The Medical Device Landscape

Irvine, Febuary 8, 2018 — Orange County’s life sciences industry has become one of the primary drivers of economic growth in the region. The OC is considered a hub in both the medical device/diagnostics sector and the biopharmaceuticals sector. The device/diagnostics sector has an estimated total economic activity of more than $14.7 billion. In 2013, the sector had a total employment of more than 22,500 people in Orange County which was six and half times the national average.

The medical device industry landscape with an Orange County perspective was the theme of CALIT2’s fourth annual International Symposium on Technology for Biomedical Devices held earlier this week. The symposium is geared toward those breaking into the device market and included participants from China, Japan, Taiwan, France and the U.S.

Edwards Lifesciences, which got its start 60 years ago in Orange County, is now considered the global leader in the science of heart valves and hemodynamic monitoring. Stanton Rowe, the company’s chief scientific officer and corporate vice president, talked about medical device development in a large multinational company.

“The impossible is the most fun you can have in medical device development. Just go do the impossible. … Those are the things that really impact patients, too,” Rowe said.

The 80-plus event attendees also heard from Michael Guiliana, a partner with OC-based Knobbe Martens, a leader in providing legal expertise to the medical device industry, and Ed Kacic, president of the Irvine Health Foundation who talked about foundations as investors.

“There are several categories of foundation investments in today’s market,” Kacic explained. “These include program-related investment, mission-related investment and just plain old investing.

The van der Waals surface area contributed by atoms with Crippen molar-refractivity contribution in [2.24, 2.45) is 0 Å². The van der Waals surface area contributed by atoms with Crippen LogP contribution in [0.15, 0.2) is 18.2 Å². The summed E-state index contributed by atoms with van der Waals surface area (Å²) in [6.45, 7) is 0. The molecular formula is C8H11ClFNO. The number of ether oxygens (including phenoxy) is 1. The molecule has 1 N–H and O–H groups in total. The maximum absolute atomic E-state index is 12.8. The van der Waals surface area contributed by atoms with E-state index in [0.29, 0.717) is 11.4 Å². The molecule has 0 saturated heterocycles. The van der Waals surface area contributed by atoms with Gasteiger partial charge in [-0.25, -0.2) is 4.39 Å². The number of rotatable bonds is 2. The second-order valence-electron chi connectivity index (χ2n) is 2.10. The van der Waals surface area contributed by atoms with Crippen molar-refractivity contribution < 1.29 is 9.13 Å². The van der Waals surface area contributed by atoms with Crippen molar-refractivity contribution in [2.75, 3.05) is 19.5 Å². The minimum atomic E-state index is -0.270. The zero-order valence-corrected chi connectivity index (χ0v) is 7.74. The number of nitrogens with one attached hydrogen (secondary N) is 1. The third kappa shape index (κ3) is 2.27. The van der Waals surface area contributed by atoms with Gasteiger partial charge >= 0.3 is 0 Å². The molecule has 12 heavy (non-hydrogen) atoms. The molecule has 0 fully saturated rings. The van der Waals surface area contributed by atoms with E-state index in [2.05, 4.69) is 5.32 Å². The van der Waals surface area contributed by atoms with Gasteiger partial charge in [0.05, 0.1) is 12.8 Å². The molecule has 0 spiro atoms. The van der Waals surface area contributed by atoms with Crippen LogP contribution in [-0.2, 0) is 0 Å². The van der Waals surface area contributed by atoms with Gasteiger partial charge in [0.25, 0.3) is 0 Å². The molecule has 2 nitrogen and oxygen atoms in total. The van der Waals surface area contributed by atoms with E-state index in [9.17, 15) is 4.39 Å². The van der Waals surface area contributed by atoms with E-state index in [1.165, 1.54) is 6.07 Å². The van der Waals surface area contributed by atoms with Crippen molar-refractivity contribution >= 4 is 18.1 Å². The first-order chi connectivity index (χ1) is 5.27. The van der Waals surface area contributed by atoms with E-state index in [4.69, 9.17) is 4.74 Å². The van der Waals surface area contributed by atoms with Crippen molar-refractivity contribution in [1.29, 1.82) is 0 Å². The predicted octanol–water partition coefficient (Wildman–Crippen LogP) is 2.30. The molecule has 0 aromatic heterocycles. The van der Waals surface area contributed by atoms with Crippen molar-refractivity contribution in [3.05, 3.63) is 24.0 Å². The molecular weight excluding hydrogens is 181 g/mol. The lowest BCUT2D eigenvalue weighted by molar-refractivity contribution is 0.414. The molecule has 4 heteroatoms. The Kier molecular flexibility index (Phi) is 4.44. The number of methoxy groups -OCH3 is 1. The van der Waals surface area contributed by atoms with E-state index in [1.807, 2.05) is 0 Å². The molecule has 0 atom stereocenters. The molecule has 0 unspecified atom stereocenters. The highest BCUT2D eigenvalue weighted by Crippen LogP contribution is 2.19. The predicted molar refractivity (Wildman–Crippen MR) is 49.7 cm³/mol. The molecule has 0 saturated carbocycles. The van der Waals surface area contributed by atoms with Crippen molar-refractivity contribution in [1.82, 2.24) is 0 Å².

Jean Luc Vialard, president of France’s Winnov Medical Device Innovation Institute, told the audience, “We are focused on building a new framework for Health 2.0 adoption in the clinical setting.” He examined the barriers to adoptions faced by solutions in the EU and what strategies health care organizations and startups can utilize to support a more connected, informed and intuitive health care system.

After a brief coffee break with product displays, the second half of the day featured a technology company showcase. A dozen medical device startups – half of whom represented Asian-based locations – pitched their business plans, while the audience provided valuable feedback.

“More than 80 percent of medical device companies have fewer than 50 employees, and many have little or no sales revenue,” Calit2 Director G.P. Li explained. “We organize this international symposium every year to provide productive interactions that help these fledgling companies take off.”

A networking reception concluded the activities.

--Shelly Nazarenus